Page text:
earthquake (Figure 8). Until December 14th, approximately 2,000 visual building inspections had
been completed. The most severe damage was recorded in Durrës and Thumanë. Based on the
recommendations of the European Union Civil Protection Team, the HAEE/EPPO/
RELUIS/UoB team organized two daily field missions in Durrës and Thumanë in order to gather
data and photos related to structural and geotechnical damage, perform Rapid Visual Inspections
(RVI) for the evaluation of damage and make proposals to the Albanian authorities about recovery
plans and retrofit prioritization.
Figure 8. Premises of the European Union Civil Protection Team, Prefecture Building, Durrës.
Many methodologies are available for pre- and post-earthquake rapid visual inspection of structures,
while the most popular and widely used is the FEMA method for Rapid Visual Screening (RVS) or
Rapid Visual Inspection (RVI) of Buildings (FEMA P-154 (2015), FEMA 356, (2000)). The NZSEE
(New Zealand National Society for Earthquake Engineering), JBDPA (Japan Building Disaster
Prevention Association, 1990) and the GNTD (Gruppo Nationale Per La Difesa Dai Terremoti,
1993) are also widely applied methodologies for Rapid Visual Screening. The RVI procedure
prescribed by FEMA uses a methodology based on the building survey inspection and requires the
filling of a data collection form based on visual observation of the building from the exterior, and if
possible, the interior. The two-page data collection form includes building identification information
(i.e. usage, area, floor number, etc.), a photograph of the building, sketches, and documentation of
pertinent data related to seismic performance. Based on the data collected during the survey, a score
is calculated that provides an indication of the expected seismic performance of the building.
Figure 10. Post-Quake RVI (Safer) mobile app.
Simple survey procedures for seismic risk assessment are proposed and applied to urban building
stocks to provide damage statistics (Sucuoglu & Yazgan, 2003). In order to perform Post-Quake
RVI, store the relative information in an online database, the use of a tool for rapid visual survey
was necessary. The HAEE/EPPO/RELUIS/UoB team, consisting of experienced and qualified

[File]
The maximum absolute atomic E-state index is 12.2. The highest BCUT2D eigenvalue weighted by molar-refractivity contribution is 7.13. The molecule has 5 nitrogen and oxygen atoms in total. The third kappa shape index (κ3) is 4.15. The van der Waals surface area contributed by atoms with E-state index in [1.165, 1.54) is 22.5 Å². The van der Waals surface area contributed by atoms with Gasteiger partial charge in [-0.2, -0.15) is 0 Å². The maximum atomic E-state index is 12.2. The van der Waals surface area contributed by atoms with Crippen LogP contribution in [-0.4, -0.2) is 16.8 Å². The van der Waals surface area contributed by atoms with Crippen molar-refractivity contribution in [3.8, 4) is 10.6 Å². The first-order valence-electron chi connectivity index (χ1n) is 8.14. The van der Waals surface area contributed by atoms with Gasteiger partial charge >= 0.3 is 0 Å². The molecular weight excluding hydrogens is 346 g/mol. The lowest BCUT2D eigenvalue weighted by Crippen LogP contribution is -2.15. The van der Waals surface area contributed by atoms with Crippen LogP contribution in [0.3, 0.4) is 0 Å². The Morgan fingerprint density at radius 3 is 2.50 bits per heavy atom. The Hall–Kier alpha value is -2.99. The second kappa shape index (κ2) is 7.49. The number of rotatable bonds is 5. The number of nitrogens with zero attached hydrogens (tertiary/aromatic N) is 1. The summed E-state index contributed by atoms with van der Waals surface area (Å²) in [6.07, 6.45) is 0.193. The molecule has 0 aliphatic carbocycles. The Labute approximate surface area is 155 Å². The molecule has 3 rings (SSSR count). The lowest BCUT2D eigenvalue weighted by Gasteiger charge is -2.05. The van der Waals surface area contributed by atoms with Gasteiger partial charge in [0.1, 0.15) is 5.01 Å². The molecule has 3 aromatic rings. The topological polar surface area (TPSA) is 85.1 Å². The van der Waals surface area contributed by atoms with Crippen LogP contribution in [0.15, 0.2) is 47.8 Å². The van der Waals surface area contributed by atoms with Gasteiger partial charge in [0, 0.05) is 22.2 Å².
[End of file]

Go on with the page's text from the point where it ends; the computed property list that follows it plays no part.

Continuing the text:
civil engineers, used the Post-Quake RVI (SAFER) app
(Figure 10), a tool developed by the
University of Bristol following its first pilot application during the 2016 central Italy earthquake
(Sextos et al., 2018; Stewart et al., 2018). For every building inspected, the app retrieves the GPS
location (Sextos et al., 2008), while the user stores (and the app wirelessly transmits) external and
internal photos and general building information affecting its seismic performance (structural
system, extent of damage, number of storeys, soil conditions, etc.). Furthermore, information related
to the type of damage (i.e. beam flexural or shear damage, panel out-of-plane cracking, etc) is also
collected for every building. The data of all buildings inspected is then saved and uploaded to a
central data server, that is accessible through a dedicated WebApp (more in Section 7).
According to the European Union Civil Protection, the most severe structural damage was observed
along the coastline around the large port city of Durrës and the village of Kodër-Thumanë, which
was near to the epicentre of the earthquake. For this reason, the HAEE/EPPO/RELUIS/UoB team
efforts focused on the city of Durrës and the village of Thumanë. In all cases, the RVI was performed
for selected buildings using the Post-Quake RVI (SAFER) application described above. The
buildings were mainly inspected from the exterior and, in some cases, from the interior as well.
Statistics of damaged buildings in Durrës and Thumanë are presented in the following, along with
damage classification and preliminary conclusions based on field observations. The damage extent
was classified as light, moderate, severe (major) and collapse in accordance to the four pre-
earthquake performance objectives defined in FEMA 356 against which the post-earthquake damage
description is classified (Table 2). It should be noted that in Albania the majority of the existing
buildings, were designed to resist only vertical loads until the implementation of the seismic code of
1989 (Bilgin & Korini, 2013), which unavoidably contributed to the poor seismic performance of a
number of structures considering the earthquake magnitude and ground motion intensity of the
November 26th event. Given that a number of parameters such as, the structural system and materials
used, construction age, building height (number of storeys), the existence of irregularities in plan and
elevation, construction stages, soil type, etc. strongly affect the structural performance, they were
also collected as part of structural performance assessment. However, for the majority of cases where